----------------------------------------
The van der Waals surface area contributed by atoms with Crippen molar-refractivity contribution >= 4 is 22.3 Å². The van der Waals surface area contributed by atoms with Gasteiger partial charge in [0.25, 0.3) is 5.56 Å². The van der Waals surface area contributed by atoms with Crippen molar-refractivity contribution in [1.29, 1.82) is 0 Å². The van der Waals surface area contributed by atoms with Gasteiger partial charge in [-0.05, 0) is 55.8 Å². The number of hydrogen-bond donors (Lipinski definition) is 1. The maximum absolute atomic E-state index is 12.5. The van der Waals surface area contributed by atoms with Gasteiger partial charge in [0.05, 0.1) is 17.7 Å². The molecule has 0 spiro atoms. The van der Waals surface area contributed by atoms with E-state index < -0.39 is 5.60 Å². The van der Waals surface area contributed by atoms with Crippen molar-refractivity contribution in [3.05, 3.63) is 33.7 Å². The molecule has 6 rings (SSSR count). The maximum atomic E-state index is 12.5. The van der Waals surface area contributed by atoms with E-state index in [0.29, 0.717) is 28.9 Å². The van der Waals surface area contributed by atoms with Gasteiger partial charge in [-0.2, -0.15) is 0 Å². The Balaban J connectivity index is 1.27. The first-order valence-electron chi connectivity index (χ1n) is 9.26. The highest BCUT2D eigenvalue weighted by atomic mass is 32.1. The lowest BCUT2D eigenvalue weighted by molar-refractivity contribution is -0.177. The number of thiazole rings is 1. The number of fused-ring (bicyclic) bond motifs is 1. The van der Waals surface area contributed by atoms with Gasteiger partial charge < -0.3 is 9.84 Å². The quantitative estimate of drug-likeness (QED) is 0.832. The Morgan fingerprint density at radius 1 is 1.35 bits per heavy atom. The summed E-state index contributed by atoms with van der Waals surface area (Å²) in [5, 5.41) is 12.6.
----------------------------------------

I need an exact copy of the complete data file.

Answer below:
The van der Waals surface area contributed by atoms with Crippen molar-refractivity contribution >= 4 is 22.3 Å². The van der Waals surface area contributed by atoms with Gasteiger partial charge in [0.25, 0.3) is 5.56 Å². The van der Waals surface area contributed by atoms with Crippen molar-refractivity contribution in [1.29, 1.82) is 0 Å². The van der Waals surface area contributed by atoms with Gasteiger partial charge in [-0.05, 0) is 55.8 Å². The number of hydrogen-bond donors (Lipinski definition) is 1. The maximum absolute atomic E-state index is 12.5. The van der Waals surface area contributed by atoms with Gasteiger partial charge in [0.05, 0.1) is 17.7 Å². The molecule has 0 spiro atoms. The van der Waals surface area contributed by atoms with E-state index < -0.39 is 5.60 Å². The van der Waals surface area contributed by atoms with Crippen molar-refractivity contribution in [3.05, 3.63) is 33.7 Å². The molecule has 6 rings (SSSR count). The maximum atomic E-state index is 12.5. The van der Waals surface area contributed by atoms with E-state index in [0.29, 0.717) is 28.9 Å². The van der Waals surface area contributed by atoms with Gasteiger partial charge in [-0.2, -0.15) is 0 Å². The Balaban J connectivity index is 1.27. The first-order valence-electron chi connectivity index (χ1n) is 9.26. The highest BCUT2D eigenvalue weighted by atomic mass is 32.1. The lowest BCUT2D eigenvalue weighted by molar-refractivity contribution is -0.177. The number of thiazole rings is 1. The number of fused-ring (bicyclic) bond motifs is 1. The van der Waals surface area contributed by atoms with Gasteiger partial charge < -0.3 is 9.84 Å². The quantitative estimate of drug-likeness (QED) is 0.832. The Morgan fingerprint density at radius 1 is 1.35 bits per heavy atom. The summed E-state index contributed by atoms with van der Waals surface area (Å²) in [5, 5.41) is 12.6.